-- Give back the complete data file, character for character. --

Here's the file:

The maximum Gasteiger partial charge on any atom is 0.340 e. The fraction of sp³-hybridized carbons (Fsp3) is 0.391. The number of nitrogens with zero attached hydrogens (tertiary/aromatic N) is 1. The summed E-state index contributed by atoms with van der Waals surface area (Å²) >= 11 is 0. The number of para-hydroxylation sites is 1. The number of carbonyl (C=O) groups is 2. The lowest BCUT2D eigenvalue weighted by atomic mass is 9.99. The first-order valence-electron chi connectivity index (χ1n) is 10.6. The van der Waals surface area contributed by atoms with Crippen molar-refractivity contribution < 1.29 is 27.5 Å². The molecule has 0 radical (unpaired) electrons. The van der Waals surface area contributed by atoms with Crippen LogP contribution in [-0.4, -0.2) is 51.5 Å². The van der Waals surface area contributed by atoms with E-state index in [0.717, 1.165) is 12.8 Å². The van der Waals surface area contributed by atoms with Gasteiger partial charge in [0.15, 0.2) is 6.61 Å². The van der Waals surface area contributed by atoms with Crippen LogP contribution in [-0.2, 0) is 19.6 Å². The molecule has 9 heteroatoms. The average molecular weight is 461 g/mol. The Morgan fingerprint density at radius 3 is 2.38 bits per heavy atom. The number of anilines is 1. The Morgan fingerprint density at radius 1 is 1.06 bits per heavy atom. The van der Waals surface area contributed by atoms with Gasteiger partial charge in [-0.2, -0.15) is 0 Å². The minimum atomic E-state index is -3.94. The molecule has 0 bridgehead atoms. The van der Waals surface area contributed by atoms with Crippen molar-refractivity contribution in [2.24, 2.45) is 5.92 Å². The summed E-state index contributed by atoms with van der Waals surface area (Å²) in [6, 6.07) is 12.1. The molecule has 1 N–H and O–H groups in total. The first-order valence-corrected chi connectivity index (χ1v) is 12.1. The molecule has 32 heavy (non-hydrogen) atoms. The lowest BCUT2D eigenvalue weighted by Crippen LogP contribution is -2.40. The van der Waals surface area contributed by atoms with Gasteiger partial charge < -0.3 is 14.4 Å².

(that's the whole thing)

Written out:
The maximum Gasteiger partial charge on any atom is 0.340 e. The fraction of sp³-hybridized carbons (Fsp3) is 0.391. The number of nitrogens with zero attached hydrogens (tertiary/aromatic N) is 1. The summed E-state index contributed by atoms with van der Waals surface area (Å²) >= 11 is 0. The number of para-hydroxylation sites is 1. The number of carbonyl (C=O) groups is 2. The lowest BCUT2D eigenvalue weighted by atomic mass is 9.99. The first-order valence-electron chi connectivity index (χ1n) is 10.6. The van der Waals surface area contributed by atoms with Crippen molar-refractivity contribution < 1.29 is 27.5 Å². The molecule has 0 radical (unpaired) electrons. The van der Waals surface area contributed by atoms with Crippen LogP contribution in [-0.4, -0.2) is 51.5 Å². The van der Waals surface area contributed by atoms with E-state index in [0.717, 1.165) is 12.8 Å². The van der Waals surface area contributed by atoms with Gasteiger partial charge in [0.15, 0.2) is 6.61 Å². The van der Waals surface area contributed by atoms with Crippen LogP contribution in [-0.2, 0) is 19.6 Å². The molecule has 9 heteroatoms. The average molecular weight is 461 g/mol. The Morgan fingerprint density at radius 3 is 2.38 bits per heavy atom. The number of anilines is 1. The Morgan fingerprint density at radius 1 is 1.06 bits per heavy atom. The van der Waals surface area contributed by atoms with Gasteiger partial charge in [-0.2, -0.15) is 0 Å². The minimum atomic E-state index is -3.94. The molecule has 0 bridgehead atoms. The van der Waals surface area contributed by atoms with Crippen molar-refractivity contribution in [2.24, 2.45) is 5.92 Å². The summed E-state index contributed by atoms with van der Waals surface area (Å²) in [6, 6.07) is 12.1. The molecule has 1 N–H and O–H groups in total. The first-order valence-corrected chi connectivity index (χ1v) is 12.1. The molecule has 32 heavy (non-hydrogen) atoms. The lowest BCUT2D eigenvalue weighted by Crippen LogP contribution is -2.40. The van der Waals surface area contributed by atoms with Gasteiger partial charge < -0.3 is 14.4 Å².